Jesus italicizes “right now” to remind us that our notion of time is a hindrance to our acceptance of his teaching: “It is impossible to accept the holy instant without reservation unless, just for an instant, you are willing to see no past or future. Release is given you the instant you desire it.” (T-18.VII.4:1-2). At this point it may be helpful to remember the metaphysical basis of A Course in Miracles that time and space, the world and our body were not thrust upon us unwillingly: the seemingly sleeping Son of God made these, listening to the seductive lies of the ego, to keep us rooted in the illusion that we could be separate from our Creator, seemingly existing on our own as an autonomous individual. The ego convinces us that the future will be based on what we experienced in the past. It seeks to avoid the now, for only in the now are we able to reconsider the choice for the ego in the ontological instant, and choose once again the Holy Spirit, the Voice for God. To repeat: since this would ultimately mean the end of our personality, of the body, the world and the universe — in short: the end of the ego — we continually focus on externals, since our individual identity is the very last thing we would want to let go of.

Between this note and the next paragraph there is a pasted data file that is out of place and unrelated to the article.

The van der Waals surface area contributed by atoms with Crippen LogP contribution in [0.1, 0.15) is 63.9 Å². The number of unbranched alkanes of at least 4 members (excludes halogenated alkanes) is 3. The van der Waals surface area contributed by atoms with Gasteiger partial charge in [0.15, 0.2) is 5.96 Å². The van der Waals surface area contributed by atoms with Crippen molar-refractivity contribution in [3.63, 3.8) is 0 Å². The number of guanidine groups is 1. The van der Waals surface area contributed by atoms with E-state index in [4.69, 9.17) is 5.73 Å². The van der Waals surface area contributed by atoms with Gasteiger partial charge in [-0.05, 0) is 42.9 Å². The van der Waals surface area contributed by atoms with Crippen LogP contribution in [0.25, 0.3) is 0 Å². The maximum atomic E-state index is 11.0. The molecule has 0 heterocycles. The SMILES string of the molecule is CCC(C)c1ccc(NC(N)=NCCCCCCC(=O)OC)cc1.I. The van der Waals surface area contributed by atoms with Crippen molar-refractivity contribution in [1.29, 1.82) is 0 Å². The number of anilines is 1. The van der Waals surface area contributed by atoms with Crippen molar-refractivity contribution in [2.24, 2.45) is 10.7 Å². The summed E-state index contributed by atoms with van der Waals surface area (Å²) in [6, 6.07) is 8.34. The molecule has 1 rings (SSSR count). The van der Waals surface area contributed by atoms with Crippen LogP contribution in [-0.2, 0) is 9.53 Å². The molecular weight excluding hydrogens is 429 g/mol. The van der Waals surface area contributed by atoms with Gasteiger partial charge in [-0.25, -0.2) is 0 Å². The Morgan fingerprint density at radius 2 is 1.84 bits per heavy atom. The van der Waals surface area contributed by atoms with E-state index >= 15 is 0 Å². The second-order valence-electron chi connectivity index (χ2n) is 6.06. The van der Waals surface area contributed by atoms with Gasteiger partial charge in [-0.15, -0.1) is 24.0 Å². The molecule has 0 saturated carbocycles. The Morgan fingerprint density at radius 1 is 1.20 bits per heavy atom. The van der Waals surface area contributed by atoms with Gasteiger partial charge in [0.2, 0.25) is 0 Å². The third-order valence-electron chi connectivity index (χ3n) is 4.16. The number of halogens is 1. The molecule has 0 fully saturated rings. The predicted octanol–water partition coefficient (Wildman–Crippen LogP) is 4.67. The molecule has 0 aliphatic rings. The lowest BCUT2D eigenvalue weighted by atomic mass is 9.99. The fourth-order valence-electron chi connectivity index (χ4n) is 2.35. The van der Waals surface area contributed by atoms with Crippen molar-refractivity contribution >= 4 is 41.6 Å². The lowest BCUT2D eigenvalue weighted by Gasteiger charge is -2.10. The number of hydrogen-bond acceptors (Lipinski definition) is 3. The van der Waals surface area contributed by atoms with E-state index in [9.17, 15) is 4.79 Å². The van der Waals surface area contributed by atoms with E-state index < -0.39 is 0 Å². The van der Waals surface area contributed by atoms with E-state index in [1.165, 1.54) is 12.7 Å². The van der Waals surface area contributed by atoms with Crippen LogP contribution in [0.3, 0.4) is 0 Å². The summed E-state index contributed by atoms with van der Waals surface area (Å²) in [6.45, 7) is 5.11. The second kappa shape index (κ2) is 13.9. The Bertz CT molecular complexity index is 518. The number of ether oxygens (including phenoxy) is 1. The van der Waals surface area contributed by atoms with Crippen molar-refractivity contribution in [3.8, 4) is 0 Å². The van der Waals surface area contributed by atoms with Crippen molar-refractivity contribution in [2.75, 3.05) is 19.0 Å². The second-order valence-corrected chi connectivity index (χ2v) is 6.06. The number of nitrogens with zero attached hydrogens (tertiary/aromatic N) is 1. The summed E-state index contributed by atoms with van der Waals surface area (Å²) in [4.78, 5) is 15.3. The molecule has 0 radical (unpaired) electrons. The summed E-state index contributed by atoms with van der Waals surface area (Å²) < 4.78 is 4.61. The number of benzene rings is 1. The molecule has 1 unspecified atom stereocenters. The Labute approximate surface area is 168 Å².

Jesus invites us to reconsider this: “There is one thing that you have never done; you have not utterly forgotten the body. […] You still have too much faith in the body as a source of strength. What plans do you make that do not involve its comfort or protection or enjoyment in some way? […] You are not asked to let this happen [forgetting about the body] for more than an instant, yet it is in this instant that the miracle of Atonement happens.” (T-18.VII.1-2). So the statement “I need do nothing” refers to our bodily actions in the world of time and space. By shifting our focus from externals (the world, the body, time) to the inner world of the mind, we could realize — and experience! — that if we but allow our thoughts to be guided by the Holy Spirit, life indeed flows much more easily. And the Holy Spirit is not likely to lead you to a solitary life in a mountain cave, renouncing the world — He is far more likely to guide you through a very busy life, with ample opportunities to forgive.